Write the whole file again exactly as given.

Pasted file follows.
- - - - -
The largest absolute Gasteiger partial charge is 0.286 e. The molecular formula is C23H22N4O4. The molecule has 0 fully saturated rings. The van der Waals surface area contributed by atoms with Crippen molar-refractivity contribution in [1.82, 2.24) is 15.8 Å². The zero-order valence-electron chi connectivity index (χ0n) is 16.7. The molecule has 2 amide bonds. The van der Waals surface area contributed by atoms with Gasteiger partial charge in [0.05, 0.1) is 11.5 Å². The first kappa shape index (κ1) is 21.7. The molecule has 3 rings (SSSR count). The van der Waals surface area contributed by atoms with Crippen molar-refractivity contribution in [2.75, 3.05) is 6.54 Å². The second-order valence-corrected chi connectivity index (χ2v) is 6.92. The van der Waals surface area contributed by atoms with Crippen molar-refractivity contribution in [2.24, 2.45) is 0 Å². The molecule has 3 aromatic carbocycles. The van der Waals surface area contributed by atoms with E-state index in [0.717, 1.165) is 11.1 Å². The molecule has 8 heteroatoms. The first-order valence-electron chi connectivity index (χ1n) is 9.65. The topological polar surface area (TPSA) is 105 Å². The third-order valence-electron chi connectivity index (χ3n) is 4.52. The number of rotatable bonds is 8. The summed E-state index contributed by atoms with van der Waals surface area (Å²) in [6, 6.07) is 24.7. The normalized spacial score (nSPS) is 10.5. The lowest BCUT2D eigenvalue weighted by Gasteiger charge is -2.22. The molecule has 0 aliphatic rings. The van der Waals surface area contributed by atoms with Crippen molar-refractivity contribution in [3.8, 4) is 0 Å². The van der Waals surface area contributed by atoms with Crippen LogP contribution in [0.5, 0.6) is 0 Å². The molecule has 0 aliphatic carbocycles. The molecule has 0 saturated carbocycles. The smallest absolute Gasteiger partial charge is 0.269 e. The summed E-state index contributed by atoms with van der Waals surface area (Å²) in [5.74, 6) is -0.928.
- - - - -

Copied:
The largest absolute Gasteiger partial charge is 0.286 e. The molecular formula is C23H22N4O4. The molecule has 0 fully saturated rings. The van der Waals surface area contributed by atoms with Crippen molar-refractivity contribution in [1.82, 2.24) is 15.8 Å². The zero-order valence-electron chi connectivity index (χ0n) is 16.7. The molecule has 2 amide bonds. The van der Waals surface area contributed by atoms with Gasteiger partial charge in [0.05, 0.1) is 11.5 Å². The first kappa shape index (κ1) is 21.7. The molecule has 3 rings (SSSR count). The van der Waals surface area contributed by atoms with Crippen molar-refractivity contribution in [2.75, 3.05) is 6.54 Å². The second-order valence-corrected chi connectivity index (χ2v) is 6.92. The van der Waals surface area contributed by atoms with Crippen molar-refractivity contribution in [2.24, 2.45) is 0 Å². The molecule has 3 aromatic carbocycles. The van der Waals surface area contributed by atoms with E-state index in [0.717, 1.165) is 11.1 Å². The molecule has 8 heteroatoms. The first-order valence-electron chi connectivity index (χ1n) is 9.65. The topological polar surface area (TPSA) is 105 Å². The third-order valence-electron chi connectivity index (χ3n) is 4.52. The number of rotatable bonds is 8. The summed E-state index contributed by atoms with van der Waals surface area (Å²) in [6, 6.07) is 24.7. The normalized spacial score (nSPS) is 10.5. The lowest BCUT2D eigenvalue weighted by Gasteiger charge is -2.22. The molecule has 0 aliphatic rings. The van der Waals surface area contributed by atoms with Crippen molar-refractivity contribution in [3.8, 4) is 0 Å². The van der Waals surface area contributed by atoms with Crippen LogP contribution in [0.5, 0.6) is 0 Å². The molecule has 0 aliphatic carbocycles. The molecule has 0 saturated carbocycles. The smallest absolute Gasteiger partial charge is 0.269 e. The summed E-state index contributed by atoms with van der Waals surface area (Å²) in [5.74, 6) is -0.928.